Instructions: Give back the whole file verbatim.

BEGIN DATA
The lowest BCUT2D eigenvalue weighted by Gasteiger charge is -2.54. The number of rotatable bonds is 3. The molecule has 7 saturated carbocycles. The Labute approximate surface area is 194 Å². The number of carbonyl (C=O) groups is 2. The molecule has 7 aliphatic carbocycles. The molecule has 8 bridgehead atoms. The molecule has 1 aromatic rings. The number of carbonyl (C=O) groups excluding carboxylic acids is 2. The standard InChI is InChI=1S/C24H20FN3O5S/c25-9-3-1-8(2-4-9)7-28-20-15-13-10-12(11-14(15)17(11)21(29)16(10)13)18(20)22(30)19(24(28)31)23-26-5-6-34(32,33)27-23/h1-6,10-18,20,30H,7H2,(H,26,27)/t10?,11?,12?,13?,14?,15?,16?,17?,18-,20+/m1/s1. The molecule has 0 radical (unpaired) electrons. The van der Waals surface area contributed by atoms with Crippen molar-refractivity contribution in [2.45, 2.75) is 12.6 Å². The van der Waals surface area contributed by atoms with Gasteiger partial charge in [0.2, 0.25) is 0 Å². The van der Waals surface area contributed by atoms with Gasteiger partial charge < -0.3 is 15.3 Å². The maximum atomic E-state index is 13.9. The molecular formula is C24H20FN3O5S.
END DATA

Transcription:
The lowest BCUT2D eigenvalue weighted by Gasteiger charge is -2.54. The number of rotatable bonds is 3. The molecule has 7 saturated carbocycles. The Labute approximate surface area is 194 Å². The number of carbonyl (C=O) groups is 2. The molecule has 7 aliphatic carbocycles. The molecule has 8 bridgehead atoms. The molecule has 1 aromatic rings. The number of carbonyl (C=O) groups excluding carboxylic acids is 2. The standard InChI is InChI=1S/C24H20FN3O5S/c25-9-3-1-8(2-4-9)7-28-20-15-13-10-12(11-14(15)17(11)21(29)16(10)13)18(20)22(30)19(24(28)31)23-26-5-6-34(32,33)27-23/h1-6,10-18,20,30H,7H2,(H,26,27)/t10?,11?,12?,13?,14?,15?,16?,17?,18-,20+/m1/s1. The molecule has 0 radical (unpaired) electrons. The van der Waals surface area contributed by atoms with Crippen molar-refractivity contribution in [2.45, 2.75) is 12.6 Å². The van der Waals surface area contributed by atoms with Gasteiger partial charge in [0.2, 0.25) is 0 Å². The van der Waals surface area contributed by atoms with Gasteiger partial charge < -0.3 is 15.3 Å². The maximum atomic E-state index is 13.9. The molecular formula is C24H20FN3O5S.